"The forest policy of our government is misguided policy," Mr. Bush, standing in casual clothes on a stage surrounded by potted trees, told a cheering crowd at a fairgrounds barn. "We need to make our forests healthy by using some common sense. We need to understand you let kindling build up and there's a lightning strike, you're going to get yourself a big fire," he said.
It makes sense to clear brush, he said: "We just haven't done it and we're now paying the price."
Mr. Bush traveled from his Texas ranch to southwestern Oregon, near the California state line, for a briefing on local fires that have ravaged the area. On the way, Air Force One passed low over the 471,000-acre Biscuit fire to show the thick smoke and damage from the state's largest blaze in modern history.
Mr. Bush then went to the still-smoldering Squires Peak fire, where protesters gathered on the mountain road leading to the peak. "More forest, less Bush," read one sign.
Against the backdrop of that damage, the president formally announced a plan to make it easier for timber companies to cut wood from fire-prone national forests. Several Western governors who have been pushing for just such changes attended the event.
"Had we properly managed our forests, the devastation caused would not have been nearly as severe and it's a crying shame," said Mr. Bush, surrounded by dead, blackened trees and his cowboy boots covered with ash.
He said that if critics of his policy could see the burned forests they wouldn't oppose his plan, reports CBS News Correspondent Mark Knoller.
The logging proposals – first outlined Wednesday – prompted howls from environmentalists. But the Bush administration said changes are necessary to clear a decades-long buildup of highly flammable materials and lessen the risk of catastrophic burns.
Environmentalists see Mr. Bush's plan as an attempt to remove older trees that are coveted by large timber companies.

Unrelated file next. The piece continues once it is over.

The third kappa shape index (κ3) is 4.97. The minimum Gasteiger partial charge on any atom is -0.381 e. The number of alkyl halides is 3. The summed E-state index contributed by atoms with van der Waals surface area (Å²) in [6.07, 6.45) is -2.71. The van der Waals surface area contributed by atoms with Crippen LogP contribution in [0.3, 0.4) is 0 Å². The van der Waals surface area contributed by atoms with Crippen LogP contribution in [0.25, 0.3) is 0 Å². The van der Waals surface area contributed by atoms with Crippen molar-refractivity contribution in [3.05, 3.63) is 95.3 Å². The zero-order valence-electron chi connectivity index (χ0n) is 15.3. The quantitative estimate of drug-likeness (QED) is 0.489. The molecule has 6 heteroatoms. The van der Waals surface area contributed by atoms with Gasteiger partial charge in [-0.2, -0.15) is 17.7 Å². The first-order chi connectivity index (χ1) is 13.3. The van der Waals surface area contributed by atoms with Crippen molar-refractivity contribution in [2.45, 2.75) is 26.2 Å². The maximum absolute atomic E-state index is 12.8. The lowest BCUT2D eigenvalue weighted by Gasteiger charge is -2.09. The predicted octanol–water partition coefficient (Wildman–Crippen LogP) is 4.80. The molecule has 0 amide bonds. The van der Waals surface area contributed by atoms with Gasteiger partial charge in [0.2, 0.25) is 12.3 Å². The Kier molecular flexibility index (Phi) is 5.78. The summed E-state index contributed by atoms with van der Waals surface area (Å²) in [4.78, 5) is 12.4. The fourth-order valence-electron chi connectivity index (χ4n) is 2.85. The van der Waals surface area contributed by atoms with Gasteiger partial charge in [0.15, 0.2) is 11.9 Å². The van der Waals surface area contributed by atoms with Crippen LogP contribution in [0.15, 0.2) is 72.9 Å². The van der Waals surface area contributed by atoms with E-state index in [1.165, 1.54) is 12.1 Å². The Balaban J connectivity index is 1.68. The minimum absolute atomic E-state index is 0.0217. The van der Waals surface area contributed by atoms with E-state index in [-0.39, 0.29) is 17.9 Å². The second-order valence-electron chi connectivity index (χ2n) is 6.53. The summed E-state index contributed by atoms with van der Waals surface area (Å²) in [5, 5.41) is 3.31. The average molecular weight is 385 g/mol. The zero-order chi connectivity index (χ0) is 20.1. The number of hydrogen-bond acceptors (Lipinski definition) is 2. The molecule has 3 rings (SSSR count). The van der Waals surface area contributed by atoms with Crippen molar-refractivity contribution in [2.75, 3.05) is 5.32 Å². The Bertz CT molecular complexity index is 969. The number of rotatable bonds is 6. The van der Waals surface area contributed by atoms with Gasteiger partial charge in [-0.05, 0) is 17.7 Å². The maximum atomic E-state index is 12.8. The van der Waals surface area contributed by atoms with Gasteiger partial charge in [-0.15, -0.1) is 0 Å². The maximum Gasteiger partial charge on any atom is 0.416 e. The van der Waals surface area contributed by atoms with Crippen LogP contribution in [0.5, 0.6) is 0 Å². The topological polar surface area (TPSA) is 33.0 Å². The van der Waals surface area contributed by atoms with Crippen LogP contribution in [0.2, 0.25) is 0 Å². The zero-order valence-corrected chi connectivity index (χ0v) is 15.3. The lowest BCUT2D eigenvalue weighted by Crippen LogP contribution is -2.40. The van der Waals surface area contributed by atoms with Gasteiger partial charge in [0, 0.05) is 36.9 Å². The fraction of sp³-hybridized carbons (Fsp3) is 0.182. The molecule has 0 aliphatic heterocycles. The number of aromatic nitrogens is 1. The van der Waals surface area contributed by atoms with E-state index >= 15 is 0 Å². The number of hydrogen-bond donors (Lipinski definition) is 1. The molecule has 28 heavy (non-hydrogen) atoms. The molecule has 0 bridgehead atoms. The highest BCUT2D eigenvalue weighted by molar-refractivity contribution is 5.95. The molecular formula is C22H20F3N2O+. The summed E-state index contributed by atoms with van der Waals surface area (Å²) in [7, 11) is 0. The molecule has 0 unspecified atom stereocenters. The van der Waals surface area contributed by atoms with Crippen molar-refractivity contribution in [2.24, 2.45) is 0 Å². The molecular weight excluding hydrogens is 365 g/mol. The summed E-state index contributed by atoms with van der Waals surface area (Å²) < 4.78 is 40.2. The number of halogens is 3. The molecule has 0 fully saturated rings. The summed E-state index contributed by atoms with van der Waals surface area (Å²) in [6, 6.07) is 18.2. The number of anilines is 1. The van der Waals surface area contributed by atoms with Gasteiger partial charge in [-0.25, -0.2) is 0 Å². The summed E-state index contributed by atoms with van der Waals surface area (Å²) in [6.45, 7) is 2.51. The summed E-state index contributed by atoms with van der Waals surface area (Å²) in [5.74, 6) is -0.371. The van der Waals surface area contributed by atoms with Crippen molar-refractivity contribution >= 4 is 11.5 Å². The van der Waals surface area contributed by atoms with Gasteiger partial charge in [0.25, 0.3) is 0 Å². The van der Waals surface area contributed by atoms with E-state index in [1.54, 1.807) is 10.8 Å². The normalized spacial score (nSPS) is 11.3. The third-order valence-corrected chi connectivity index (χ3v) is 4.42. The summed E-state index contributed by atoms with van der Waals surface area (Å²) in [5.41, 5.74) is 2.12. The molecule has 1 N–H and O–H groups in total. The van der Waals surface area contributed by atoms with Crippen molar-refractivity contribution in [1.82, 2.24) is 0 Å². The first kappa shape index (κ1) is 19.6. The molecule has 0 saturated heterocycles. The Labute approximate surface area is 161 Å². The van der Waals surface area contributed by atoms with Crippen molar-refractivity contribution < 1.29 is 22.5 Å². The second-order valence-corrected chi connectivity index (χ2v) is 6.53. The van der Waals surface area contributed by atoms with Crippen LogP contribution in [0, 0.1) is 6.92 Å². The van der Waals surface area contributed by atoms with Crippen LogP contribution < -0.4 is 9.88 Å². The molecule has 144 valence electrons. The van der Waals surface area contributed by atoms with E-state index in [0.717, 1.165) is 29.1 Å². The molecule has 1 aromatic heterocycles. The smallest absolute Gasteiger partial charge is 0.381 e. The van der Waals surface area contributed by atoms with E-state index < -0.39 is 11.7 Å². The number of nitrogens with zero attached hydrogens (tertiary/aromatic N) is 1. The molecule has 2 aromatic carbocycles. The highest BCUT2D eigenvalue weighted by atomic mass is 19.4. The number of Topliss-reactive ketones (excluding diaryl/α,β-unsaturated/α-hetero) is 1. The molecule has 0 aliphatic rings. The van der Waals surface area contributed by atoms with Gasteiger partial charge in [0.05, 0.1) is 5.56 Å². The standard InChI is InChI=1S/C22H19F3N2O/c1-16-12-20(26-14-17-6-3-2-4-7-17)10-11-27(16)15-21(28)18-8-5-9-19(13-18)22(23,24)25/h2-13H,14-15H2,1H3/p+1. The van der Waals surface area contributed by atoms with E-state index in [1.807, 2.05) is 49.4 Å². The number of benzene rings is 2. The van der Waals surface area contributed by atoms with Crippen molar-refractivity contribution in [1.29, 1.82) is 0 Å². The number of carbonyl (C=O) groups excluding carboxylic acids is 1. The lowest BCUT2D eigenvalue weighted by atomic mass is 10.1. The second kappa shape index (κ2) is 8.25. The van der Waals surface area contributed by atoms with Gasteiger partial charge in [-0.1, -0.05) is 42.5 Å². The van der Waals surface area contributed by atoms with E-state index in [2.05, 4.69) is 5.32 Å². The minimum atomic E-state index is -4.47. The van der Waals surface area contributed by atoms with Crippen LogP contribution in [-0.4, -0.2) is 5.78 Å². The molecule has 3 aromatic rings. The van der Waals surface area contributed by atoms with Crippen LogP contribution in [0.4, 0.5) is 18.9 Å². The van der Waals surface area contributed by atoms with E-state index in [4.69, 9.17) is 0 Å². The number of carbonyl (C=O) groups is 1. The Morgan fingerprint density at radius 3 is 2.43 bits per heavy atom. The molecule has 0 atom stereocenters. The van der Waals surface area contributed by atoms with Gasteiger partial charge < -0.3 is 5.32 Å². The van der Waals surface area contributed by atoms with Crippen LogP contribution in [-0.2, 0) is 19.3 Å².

William Meadows, president of the Wilderness Society, blasted the president for an "irresponsible anti-environmental agenda."
"The truth is that waiving environmental laws will not protect homes and lives from wildfire. History and science clearly demonstrate that clearing fuels away from the immediate area around homes is the best protection," Meadows said.
Hoping to blunt the hail of criticism, the White House showed reporters flying on the president's plane a promotional video on the plan and offered a briefing by Jim Connaughton, head of the White House's Council on Environmental Quality.
Connaughton said the past century's policy of nearly complete fire suppression has created "bonfire, tinderbox conditions" in the nation's forests.
"What we want to do is reset the balance. This isn't about clear-cutting, this is about thinning," he said.
Mr. Bush is on the first day of a three-day tour of Western states and is expected to raise at least $5 million for Republican politicians through fund-raising dinners and other events. On Friday, he heads to California and will return to his ranch late Saturday, after more dollar-gathering events in New Mexico for Republican candidates for governor and Congress.
This year's wildfires across the West have renewed the perennial debate between conservationists who prefer thinning just near property that involves only brush and small trees and logging interests who argue that decreasing the risk of fire requires cutting some larger trees in deeper woods as well.
Wildfires have burned nearly 6 million acres this summer from Alaska to New Mexico – twice as much as in an average summer. Federal spending to combat wildfires could top $1.5 billion this year.